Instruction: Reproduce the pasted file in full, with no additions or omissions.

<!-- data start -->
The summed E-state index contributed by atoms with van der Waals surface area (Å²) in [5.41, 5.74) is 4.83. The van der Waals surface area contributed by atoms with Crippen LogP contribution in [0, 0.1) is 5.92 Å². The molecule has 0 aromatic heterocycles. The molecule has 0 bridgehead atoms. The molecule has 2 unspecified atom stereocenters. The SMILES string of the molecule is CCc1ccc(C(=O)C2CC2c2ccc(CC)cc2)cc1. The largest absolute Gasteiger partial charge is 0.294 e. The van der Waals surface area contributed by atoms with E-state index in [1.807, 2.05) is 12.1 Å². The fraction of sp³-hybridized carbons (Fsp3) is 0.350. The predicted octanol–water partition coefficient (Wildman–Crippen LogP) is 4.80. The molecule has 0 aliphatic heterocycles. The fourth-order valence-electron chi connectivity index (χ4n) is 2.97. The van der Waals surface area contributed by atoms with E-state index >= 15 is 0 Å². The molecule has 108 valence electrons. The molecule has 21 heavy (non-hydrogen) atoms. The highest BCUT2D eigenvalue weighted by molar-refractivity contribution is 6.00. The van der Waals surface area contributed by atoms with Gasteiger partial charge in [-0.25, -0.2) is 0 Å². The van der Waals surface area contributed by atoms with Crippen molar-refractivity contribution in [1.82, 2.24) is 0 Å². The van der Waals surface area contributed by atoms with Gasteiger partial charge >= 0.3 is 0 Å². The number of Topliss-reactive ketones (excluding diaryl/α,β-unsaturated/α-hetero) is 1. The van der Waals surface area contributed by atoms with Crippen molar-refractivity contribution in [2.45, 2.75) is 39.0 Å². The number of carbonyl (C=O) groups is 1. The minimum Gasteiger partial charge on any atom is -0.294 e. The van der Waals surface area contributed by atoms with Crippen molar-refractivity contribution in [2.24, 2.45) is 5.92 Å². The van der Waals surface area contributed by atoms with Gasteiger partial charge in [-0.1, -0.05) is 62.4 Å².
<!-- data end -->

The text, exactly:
The summed E-state index contributed by atoms with van der Waals surface area (Å²) in [5.41, 5.74) is 4.83. The van der Waals surface area contributed by atoms with Crippen LogP contribution in [0, 0.1) is 5.92 Å². The molecule has 0 aromatic heterocycles. The molecule has 0 bridgehead atoms. The molecule has 2 unspecified atom stereocenters. The SMILES string of the molecule is CCc1ccc(C(=O)C2CC2c2ccc(CC)cc2)cc1. The largest absolute Gasteiger partial charge is 0.294 e. The van der Waals surface area contributed by atoms with E-state index in [1.807, 2.05) is 12.1 Å². The fraction of sp³-hybridized carbons (Fsp3) is 0.350. The predicted octanol–water partition coefficient (Wildman–Crippen LogP) is 4.80. The molecule has 0 aliphatic heterocycles. The fourth-order valence-electron chi connectivity index (χ4n) is 2.97. The van der Waals surface area contributed by atoms with E-state index >= 15 is 0 Å². The molecule has 108 valence electrons. The molecule has 21 heavy (non-hydrogen) atoms. The highest BCUT2D eigenvalue weighted by molar-refractivity contribution is 6.00. The van der Waals surface area contributed by atoms with Gasteiger partial charge in [-0.25, -0.2) is 0 Å². The van der Waals surface area contributed by atoms with Crippen molar-refractivity contribution in [1.82, 2.24) is 0 Å². The van der Waals surface area contributed by atoms with Gasteiger partial charge >= 0.3 is 0 Å². The number of Topliss-reactive ketones (excluding diaryl/α,β-unsaturated/α-hetero) is 1. The van der Waals surface area contributed by atoms with Crippen molar-refractivity contribution in [2.45, 2.75) is 39.0 Å². The number of carbonyl (C=O) groups is 1. The minimum Gasteiger partial charge on any atom is -0.294 e. The van der Waals surface area contributed by atoms with Crippen molar-refractivity contribution in [2.24, 2.45) is 5.92 Å². The van der Waals surface area contributed by atoms with Gasteiger partial charge in [-0.1, -0.05) is 62.4 Å².